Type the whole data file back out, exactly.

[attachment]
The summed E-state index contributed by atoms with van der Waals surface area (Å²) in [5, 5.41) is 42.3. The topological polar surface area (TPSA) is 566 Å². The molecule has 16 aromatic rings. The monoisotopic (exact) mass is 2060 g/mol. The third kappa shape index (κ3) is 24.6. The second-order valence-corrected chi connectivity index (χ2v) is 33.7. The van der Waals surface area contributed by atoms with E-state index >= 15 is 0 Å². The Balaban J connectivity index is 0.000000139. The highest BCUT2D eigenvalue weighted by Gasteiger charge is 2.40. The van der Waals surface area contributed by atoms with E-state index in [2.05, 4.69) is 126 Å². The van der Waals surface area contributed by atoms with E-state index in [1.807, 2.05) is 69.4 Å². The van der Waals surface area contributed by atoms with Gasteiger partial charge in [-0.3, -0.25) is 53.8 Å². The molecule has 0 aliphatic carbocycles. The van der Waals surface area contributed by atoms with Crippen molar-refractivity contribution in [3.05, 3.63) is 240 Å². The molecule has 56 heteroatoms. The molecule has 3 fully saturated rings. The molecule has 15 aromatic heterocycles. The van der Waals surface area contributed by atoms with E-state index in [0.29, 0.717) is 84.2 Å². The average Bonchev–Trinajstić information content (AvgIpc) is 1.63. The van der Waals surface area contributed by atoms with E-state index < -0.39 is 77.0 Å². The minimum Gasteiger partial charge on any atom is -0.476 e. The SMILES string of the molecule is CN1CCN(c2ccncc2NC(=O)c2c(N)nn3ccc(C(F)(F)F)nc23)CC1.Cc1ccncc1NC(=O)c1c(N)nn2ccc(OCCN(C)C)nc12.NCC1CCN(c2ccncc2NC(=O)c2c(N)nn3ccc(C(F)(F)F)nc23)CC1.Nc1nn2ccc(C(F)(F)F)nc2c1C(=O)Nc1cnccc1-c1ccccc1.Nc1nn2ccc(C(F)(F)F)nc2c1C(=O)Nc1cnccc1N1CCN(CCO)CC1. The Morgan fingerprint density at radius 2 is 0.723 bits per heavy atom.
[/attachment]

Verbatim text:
The summed E-state index contributed by atoms with van der Waals surface area (Å²) in [5, 5.41) is 42.3. The topological polar surface area (TPSA) is 566 Å². The molecule has 16 aromatic rings. The monoisotopic (exact) mass is 2060 g/mol. The third kappa shape index (κ3) is 24.6. The second-order valence-corrected chi connectivity index (χ2v) is 33.7. The van der Waals surface area contributed by atoms with E-state index >= 15 is 0 Å². The Balaban J connectivity index is 0.000000139. The highest BCUT2D eigenvalue weighted by Gasteiger charge is 2.40. The van der Waals surface area contributed by atoms with E-state index in [2.05, 4.69) is 126 Å². The van der Waals surface area contributed by atoms with E-state index in [1.807, 2.05) is 69.4 Å². The van der Waals surface area contributed by atoms with Gasteiger partial charge in [-0.3, -0.25) is 53.8 Å². The molecule has 0 aliphatic carbocycles. The van der Waals surface area contributed by atoms with Crippen molar-refractivity contribution in [3.05, 3.63) is 240 Å². The molecule has 56 heteroatoms. The molecule has 3 fully saturated rings. The molecule has 15 aromatic heterocycles. The van der Waals surface area contributed by atoms with E-state index in [0.29, 0.717) is 84.2 Å². The average Bonchev–Trinajstić information content (AvgIpc) is 1.63. The van der Waals surface area contributed by atoms with E-state index < -0.39 is 77.0 Å². The minimum Gasteiger partial charge on any atom is -0.476 e. The SMILES string of the molecule is CN1CCN(c2ccncc2NC(=O)c2c(N)nn3ccc(C(F)(F)F)nc23)CC1.Cc1ccncc1NC(=O)c1c(N)nn2ccc(OCCN(C)C)nc12.NCC1CCN(c2ccncc2NC(=O)c2c(N)nn3ccc(C(F)(F)F)nc23)CC1.Nc1nn2ccc(C(F)(F)F)nc2c1C(=O)Nc1cnccc1-c1ccccc1.Nc1nn2ccc(C(F)(F)F)nc2c1C(=O)Nc1cnccc1N1CCN(CCO)CC1. The Morgan fingerprint density at radius 2 is 0.723 bits per heavy atom.